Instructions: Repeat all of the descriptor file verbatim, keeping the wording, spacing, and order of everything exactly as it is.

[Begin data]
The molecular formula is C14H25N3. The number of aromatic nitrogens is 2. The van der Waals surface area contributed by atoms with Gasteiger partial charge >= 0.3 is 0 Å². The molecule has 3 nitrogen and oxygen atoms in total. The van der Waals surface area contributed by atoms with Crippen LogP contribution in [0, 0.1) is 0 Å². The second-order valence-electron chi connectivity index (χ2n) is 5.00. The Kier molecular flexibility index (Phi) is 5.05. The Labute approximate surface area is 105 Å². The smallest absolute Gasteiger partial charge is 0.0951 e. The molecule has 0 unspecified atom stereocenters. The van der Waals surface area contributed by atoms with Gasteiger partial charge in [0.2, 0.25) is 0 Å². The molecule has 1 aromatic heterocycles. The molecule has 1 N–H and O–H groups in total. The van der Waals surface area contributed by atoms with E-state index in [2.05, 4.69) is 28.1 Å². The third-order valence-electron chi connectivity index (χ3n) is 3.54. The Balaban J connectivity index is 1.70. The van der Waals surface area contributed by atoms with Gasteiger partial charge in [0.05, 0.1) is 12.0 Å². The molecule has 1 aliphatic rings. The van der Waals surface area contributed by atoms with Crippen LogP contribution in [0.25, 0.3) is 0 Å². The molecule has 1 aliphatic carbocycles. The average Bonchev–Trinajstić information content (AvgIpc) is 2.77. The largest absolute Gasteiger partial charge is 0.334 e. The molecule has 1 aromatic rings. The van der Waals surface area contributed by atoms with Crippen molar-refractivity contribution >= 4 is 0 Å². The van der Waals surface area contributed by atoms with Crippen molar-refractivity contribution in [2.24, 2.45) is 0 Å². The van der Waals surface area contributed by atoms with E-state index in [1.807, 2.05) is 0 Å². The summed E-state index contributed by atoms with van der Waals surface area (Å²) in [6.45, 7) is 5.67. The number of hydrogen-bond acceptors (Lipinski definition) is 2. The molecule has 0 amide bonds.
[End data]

The molecular formula is C14H25N3. The number of aromatic nitrogens is 2. The van der Waals surface area contributed by atoms with Gasteiger partial charge >= 0.3 is 0 Å². The molecule has 3 nitrogen and oxygen atoms in total. The van der Waals surface area contributed by atoms with Crippen LogP contribution in [0, 0.1) is 0 Å². The second-order valence-electron chi connectivity index (χ2n) is 5.00. The Kier molecular flexibility index (Phi) is 5.05. The Labute approximate surface area is 105 Å². The smallest absolute Gasteiger partial charge is 0.0951 e. The molecule has 0 unspecified atom stereocenters. The van der Waals surface area contributed by atoms with Gasteiger partial charge in [0.2, 0.25) is 0 Å². The molecule has 1 aromatic heterocycles. The molecule has 1 N–H and O–H groups in total. The van der Waals surface area contributed by atoms with E-state index in [2.05, 4.69) is 28.1 Å². The third-order valence-electron chi connectivity index (χ3n) is 3.54. The Balaban J connectivity index is 1.70. The van der Waals surface area contributed by atoms with Gasteiger partial charge in [0.05, 0.1) is 12.0 Å². The molecule has 1 aliphatic rings. The van der Waals surface area contributed by atoms with Crippen LogP contribution in [0.25, 0.3) is 0 Å². The molecule has 1 aliphatic carbocycles. The average Bonchev–Trinajstić information content (AvgIpc) is 2.77. The largest absolute Gasteiger partial charge is 0.334 e. The molecule has 1 aromatic rings. The van der Waals surface area contributed by atoms with Crippen molar-refractivity contribution >= 4 is 0 Å². The van der Waals surface area contributed by atoms with Crippen molar-refractivity contribution in [2.24, 2.45) is 0 Å². The van der Waals surface area contributed by atoms with E-state index in [1.807, 2.05) is 0 Å². The summed E-state index contributed by atoms with van der Waals surface area (Å²) in [6.45, 7) is 5.67. The number of hydrogen-bond acceptors (Lipinski definition) is 2. The molecule has 0 amide bonds.